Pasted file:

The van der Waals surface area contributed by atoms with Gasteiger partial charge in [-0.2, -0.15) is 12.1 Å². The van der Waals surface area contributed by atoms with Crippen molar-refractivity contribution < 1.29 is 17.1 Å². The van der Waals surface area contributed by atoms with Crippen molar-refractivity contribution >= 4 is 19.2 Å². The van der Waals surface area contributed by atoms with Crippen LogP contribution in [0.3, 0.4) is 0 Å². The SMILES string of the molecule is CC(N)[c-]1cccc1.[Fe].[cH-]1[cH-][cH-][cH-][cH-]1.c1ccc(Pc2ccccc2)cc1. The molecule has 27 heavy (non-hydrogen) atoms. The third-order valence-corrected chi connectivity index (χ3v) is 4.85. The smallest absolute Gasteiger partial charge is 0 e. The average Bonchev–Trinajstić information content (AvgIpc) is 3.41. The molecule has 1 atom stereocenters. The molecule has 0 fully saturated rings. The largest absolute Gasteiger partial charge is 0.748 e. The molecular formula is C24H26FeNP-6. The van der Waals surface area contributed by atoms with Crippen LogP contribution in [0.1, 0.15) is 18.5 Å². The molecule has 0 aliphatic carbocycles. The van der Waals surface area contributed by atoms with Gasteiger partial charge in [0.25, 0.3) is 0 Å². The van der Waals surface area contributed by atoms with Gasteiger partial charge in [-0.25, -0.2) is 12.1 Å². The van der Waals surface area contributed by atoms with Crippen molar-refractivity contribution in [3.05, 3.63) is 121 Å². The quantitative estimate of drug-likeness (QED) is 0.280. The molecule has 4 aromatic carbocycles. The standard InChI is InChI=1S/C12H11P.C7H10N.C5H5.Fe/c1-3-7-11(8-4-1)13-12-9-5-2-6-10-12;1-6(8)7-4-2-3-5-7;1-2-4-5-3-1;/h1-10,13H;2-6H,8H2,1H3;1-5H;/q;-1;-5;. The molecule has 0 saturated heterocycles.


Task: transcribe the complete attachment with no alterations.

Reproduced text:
The van der Waals surface area contributed by atoms with Gasteiger partial charge in [-0.2, -0.15) is 12.1 Å². The van der Waals surface area contributed by atoms with Crippen molar-refractivity contribution < 1.29 is 17.1 Å². The van der Waals surface area contributed by atoms with Crippen molar-refractivity contribution >= 4 is 19.2 Å². The van der Waals surface area contributed by atoms with Crippen LogP contribution in [0.3, 0.4) is 0 Å². The SMILES string of the molecule is CC(N)[c-]1cccc1.[Fe].[cH-]1[cH-][cH-][cH-][cH-]1.c1ccc(Pc2ccccc2)cc1. The molecule has 27 heavy (non-hydrogen) atoms. The third-order valence-corrected chi connectivity index (χ3v) is 4.85. The smallest absolute Gasteiger partial charge is 0 e. The average Bonchev–Trinajstić information content (AvgIpc) is 3.41. The molecule has 1 atom stereocenters. The molecule has 0 fully saturated rings. The largest absolute Gasteiger partial charge is 0.748 e. The molecular formula is C24H26FeNP-6. The van der Waals surface area contributed by atoms with Crippen LogP contribution in [0.1, 0.15) is 18.5 Å². The molecule has 0 aliphatic carbocycles. The van der Waals surface area contributed by atoms with Gasteiger partial charge in [0.25, 0.3) is 0 Å². The van der Waals surface area contributed by atoms with Gasteiger partial charge in [-0.25, -0.2) is 12.1 Å². The van der Waals surface area contributed by atoms with Crippen molar-refractivity contribution in [3.05, 3.63) is 121 Å². The quantitative estimate of drug-likeness (QED) is 0.280. The molecule has 4 aromatic carbocycles. The standard InChI is InChI=1S/C12H11P.C7H10N.C5H5.Fe/c1-3-7-11(8-4-1)13-12-9-5-2-6-10-12;1-6(8)7-4-2-3-5-7;1-2-4-5-3-1;/h1-10,13H;2-6H,8H2,1H3;1-5H;/q;-1;-5;. The molecule has 0 saturated heterocycles.